“Today’s interim order by the division bench of the Hon’ble validates our position that the sub-license agreements of and its group stand terminated and cannot be restored or modified. In November 2015, was forced to terminate the license agreements of Nuziveedu and its group due to their repeated refusal to pay contractually agreed upon amounts,” a India spokesperson said.

had earlier sued Nuziveedu (and its subsidiaries) for continuing to sell cotton seeds using the company’s patented Bt technology, even after the termination of the sub-licensing agreements in 2015. Rejecting the claim, the single judge had held that the sub-licensing agreements allowing to use Monsanto’s genetically modified hybrid cotton seed technology still continued to be in force and binding on both parties.

The decision allowed Nuziveedu to continue to use Monsanto’s and II trademarks and had directed the sub-licensing agreements between the two to be modified as per the GM Technology Licensing Agreement found in the Licensing and Formats for GM Technology Agreement Guidelines, 2016.

The court had also held that all future royalty payments for the use of Monsanto’s patents were to be made as per the cotton seed price control order issued by the central government. The 2015 price control order reduces the cost of cotton seeds by 74 per cent, from Rs 163 to Rs 43 per packet (exclusive of taxes), which has been challenged by in a separate case. The government has maintaining the same prices for the 2017-2018 cropping season as well.
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Business Standard
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High Court stays restoration of Monsanto agreements with Nuziveedu Seeds

Order grants interim relief to Monsanto; both parties told to file submissions supporting their case

The on Monday stayed a single-judge order restoring the sub-license agreements between Technology LLC and Limited for use of the American biotechnology major’s patented technology by the Indian seed manufacturer.

A division bench of Justice S Ravindra Bhat and Justice Yogesh Khanna passed the interim order in favour of on an appeal against a March 28 order, which had held that the termination of its sub-license agreements with Nuziveedu was illegal and arbitrary in nature. In support of Monsanto’s claim, senior advocate on Monday said that the single judge could not pass a direction to restore inter-party contracts that had been terminated by one of the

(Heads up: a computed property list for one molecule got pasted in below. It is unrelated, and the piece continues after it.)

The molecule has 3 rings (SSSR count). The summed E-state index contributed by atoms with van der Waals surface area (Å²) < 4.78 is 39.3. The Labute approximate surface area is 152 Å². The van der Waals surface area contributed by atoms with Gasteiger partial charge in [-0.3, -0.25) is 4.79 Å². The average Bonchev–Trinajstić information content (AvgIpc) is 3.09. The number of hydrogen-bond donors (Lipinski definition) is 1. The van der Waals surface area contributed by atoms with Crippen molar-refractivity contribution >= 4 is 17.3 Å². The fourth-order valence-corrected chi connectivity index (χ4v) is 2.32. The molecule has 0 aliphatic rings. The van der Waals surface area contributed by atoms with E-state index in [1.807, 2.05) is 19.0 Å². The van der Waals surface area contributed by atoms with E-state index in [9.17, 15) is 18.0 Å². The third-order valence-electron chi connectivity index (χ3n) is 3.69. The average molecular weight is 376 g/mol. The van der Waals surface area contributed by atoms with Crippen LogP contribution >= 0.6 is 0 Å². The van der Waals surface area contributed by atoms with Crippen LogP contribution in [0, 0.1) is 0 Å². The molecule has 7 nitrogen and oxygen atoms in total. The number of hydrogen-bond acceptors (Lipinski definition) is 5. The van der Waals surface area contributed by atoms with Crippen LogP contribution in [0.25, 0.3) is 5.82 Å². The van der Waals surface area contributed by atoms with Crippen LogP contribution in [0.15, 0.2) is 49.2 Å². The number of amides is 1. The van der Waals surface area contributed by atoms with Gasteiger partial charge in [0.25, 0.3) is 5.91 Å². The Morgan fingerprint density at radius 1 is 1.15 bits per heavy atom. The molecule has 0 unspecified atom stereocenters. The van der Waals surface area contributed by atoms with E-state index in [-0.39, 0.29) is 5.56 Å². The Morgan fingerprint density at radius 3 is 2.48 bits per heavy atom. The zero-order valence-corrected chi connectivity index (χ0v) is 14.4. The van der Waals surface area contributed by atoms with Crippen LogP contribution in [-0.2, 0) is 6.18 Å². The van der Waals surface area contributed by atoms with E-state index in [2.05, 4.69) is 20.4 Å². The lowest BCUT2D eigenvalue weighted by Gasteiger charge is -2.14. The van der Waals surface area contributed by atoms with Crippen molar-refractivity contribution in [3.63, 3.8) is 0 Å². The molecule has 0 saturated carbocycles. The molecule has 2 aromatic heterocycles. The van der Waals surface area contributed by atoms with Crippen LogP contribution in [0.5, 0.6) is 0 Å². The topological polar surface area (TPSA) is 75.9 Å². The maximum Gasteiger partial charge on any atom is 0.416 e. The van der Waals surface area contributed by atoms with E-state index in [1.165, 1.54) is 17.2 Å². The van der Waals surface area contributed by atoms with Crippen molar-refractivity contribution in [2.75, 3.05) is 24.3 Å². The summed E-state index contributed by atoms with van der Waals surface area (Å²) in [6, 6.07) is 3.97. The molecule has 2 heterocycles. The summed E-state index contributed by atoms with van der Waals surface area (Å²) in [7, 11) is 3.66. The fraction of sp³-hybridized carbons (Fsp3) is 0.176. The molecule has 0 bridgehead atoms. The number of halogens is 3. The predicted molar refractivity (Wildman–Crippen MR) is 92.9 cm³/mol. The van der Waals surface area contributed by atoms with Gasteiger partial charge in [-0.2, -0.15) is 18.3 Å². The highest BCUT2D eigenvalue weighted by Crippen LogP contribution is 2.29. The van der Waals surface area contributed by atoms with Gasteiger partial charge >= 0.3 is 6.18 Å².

Siding with Sibal’s submissions, the court allowed the initial relief and stayed the operation of the earlier order. The bench has asked both parties to file written submissions in support of their case, so that the matter can be heard in a timely manner.

“Today’s interim order by the division bench of the Hon’ble validates our position that the sub-license agreements of and its group stand terminated and cannot be restored or modified. In November 2015, was forced to terminate the license agreements of Nuziveedu and its group due to their repeated refusal to pay contractually agreed upon amounts,” a India spokesperson said.

had earlier sued Nuziveedu (and its subsidiaries) for continuing to sell cotton seeds using the company’s patented Bt technology, even after the termination of the sub-licensing agreements in 2015. Rejecting the claim, the single judge had held that the sub-licensing agreements allowing to use Monsanto’s genetically modified hybrid cotton seed technology still continued to be in force and binding on both parties.

The decision allowed Nuziveedu to continue to use Monsanto’s and II trademarks and had directed the sub-licensing agreements between the two to be modified as per the GM Technology Licensing Agreement found in the Licensing and Formats for GM Technology Agreement Guidelines, 2016.

The court had also held that all future royalty payments for the use of Monsanto’s patents were to be made as per the cotton seed price control order issued by the central government. The 2015 price control order reduces the cost of cotton seeds by 74 per cent, from Rs 163 to Rs 43 per packet (exclusive of taxes), which has been challenged by in a separate case. The government has maintaining the same prices for the 2017-2018 cropping season as well.

image
Business Standard
177 22